Saturday, 23 February 2019

Love and Good Judgement – the world is still upside down.

Genesis 45: 3-11, 15 ;Luke 6: 27- 38 
 Sermon for 24 February 

Forgiveness; reconciliation; love; compassion; mercy; generosity; they all sound so wonderful don’t they. Especially if we are on the receiving end.
But the actual doing; giving; being of these is much, much harder.
Jesus adds to the task by insisting that all of these attitudes need to be applied, not to your friends and loved ones, but to those who hate us, those who are our enemies, those who wish us harm!
For goodness sake!!
Does he know what he is asking?
Of course he does.
The story of forgiveness in the bible is not a new concept, the story of Joseph tells of astonishing forgiveness.
The reading we heard from Genesis is the culmination of an event begun years before.
It is a tale full of jealousy, anger, betrayal and deception. It is not the finest hour for Joseph’s brothers.
I wonder – did they regret their actions in those ensuing years?
When they saw their father’s grief, did they wish it was different; did they replay it in their imagination, seeking a different outcome?
Joseph remembered them; they did not recognise him for many reasons. The most obvious of course being that they thought he was most probably dead!
But also, he has been away from them for around ten years; he had grown from a boy to a man, and he is living as an Egyptian. There is little by way of clues for them to recognise a man they had assumed lost.
Joseph had realised who they were; and had made them suffer by over filling their bags; and putting some of the Pharaoh’s sliver in with the grain so he had an excuse to call them back and confront them, his anticipation and excitement at the big reveal must have been enormous.
He knew, with the wisdom of hindsight, that the gift of dream telling had placed him in the right place, at the right time; he knew that God had been with him throughout, and because of that, God had blessed and preserved him for this time.
He also knew that forgiveness was his to give. Forgiveness to his brothers, whom he loved, in spite of the fact that they had plotted to kill him; had attacked him; and eventually sold him to slave traders… all that they had done, and yet, his faith enabled him to let it go, to free his own pain and offer forgiveness and love to these estranged brothers. And then, because God had placed him exactly where he needed to be, was able to help his family in a time of great need…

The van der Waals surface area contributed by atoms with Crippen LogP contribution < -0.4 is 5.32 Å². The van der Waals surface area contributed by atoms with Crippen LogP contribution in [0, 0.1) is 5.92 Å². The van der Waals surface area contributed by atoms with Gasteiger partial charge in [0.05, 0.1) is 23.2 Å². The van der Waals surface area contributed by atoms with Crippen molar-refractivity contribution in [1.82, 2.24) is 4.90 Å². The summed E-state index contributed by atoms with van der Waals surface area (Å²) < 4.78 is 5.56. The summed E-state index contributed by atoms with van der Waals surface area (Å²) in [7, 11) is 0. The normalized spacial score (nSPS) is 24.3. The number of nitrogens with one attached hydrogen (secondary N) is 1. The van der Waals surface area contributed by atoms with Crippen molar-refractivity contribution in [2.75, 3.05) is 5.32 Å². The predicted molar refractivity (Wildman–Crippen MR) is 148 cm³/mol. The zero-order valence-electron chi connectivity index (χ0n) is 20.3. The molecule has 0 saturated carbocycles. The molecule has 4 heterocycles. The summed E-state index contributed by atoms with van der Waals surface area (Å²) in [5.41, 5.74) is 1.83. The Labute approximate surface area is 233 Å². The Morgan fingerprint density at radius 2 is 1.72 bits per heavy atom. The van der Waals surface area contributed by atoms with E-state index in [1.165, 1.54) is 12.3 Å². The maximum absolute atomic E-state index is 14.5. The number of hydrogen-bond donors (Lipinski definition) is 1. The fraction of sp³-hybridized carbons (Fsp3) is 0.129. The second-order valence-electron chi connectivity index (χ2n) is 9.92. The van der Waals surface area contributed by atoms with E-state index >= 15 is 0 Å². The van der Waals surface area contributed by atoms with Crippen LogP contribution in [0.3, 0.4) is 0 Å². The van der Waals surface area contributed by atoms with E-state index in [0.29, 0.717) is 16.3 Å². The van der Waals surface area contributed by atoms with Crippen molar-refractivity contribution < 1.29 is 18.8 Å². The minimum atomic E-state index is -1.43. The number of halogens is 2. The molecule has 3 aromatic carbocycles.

Jesus’ teaching hits home; the instruction is easy to understand, but almost impossible to put into practice – unless we remember that in all things, God’s grace abounds. Under our own power we are powerless; with God’s grace we can achieve amazing and wonderful things.
The key point, the Golden Rule, is Love your Enemies. It is not difficult to understand but it is very difficult to do!
I find I ask myself how? How can I make this work in my life? There is responsibility, there are rules…
 I do not have a satisfactory answer yet, though I am working on it.

Earlier this week I was at the annual Presbytery Clerk’s conference; we received previews of some of the things that are going to be coming up at General Assembly in May, including two far reaching pieces of work that look into the administration of the church and the new revised radical plan which looks at the future of the whole church.
Both will require hard, brave action.
Both are created with input from the whole church – not just those admin people in Edinburgh, but ordinary people from the parishes; parish ministers – like you and me, the people who are on the ground, being the church.
Forgiveness; reconciliation; love; compassion; mercy; generosity; all the elements that Jesus was talking about are going to be needed by the church as we move forward in the next months and years.
Stepping out boldly!
Change is coming. The world does not stand still, and neither can the church as a whole stand still.
In our Presbytery, and in our area, talks continue, prayerfully looking forward, seeking new and creative ways to sustain and build.
Our challenge is to be open to what may be suggested; to think beyond this building and our village; to be generous with those we do not know well; to be encouraging, even if we are unsure ourselves.

I do not know what is coming; and I do not know how we will be affected.
I do know, we can be like Joseph; trusting God’s plan, even when it seems impossible.
I do know we can follow Jesus’ lead… for God’s kingdom, God’s love, God’s family is ours too.
The future is hidden from our eyes; the world is still upside down
But we are reminded again: God’s love takes us into new ways, new adventures as we follow.
God blesses us with grace and love; the world may be upside down, unpredictable, constantly changing…
But we are equipped by God: forgiveness; reconciliation; love; compassion; mercy; generosity; all ours through Jesus  
And with that hope – we can be strong. Amen 

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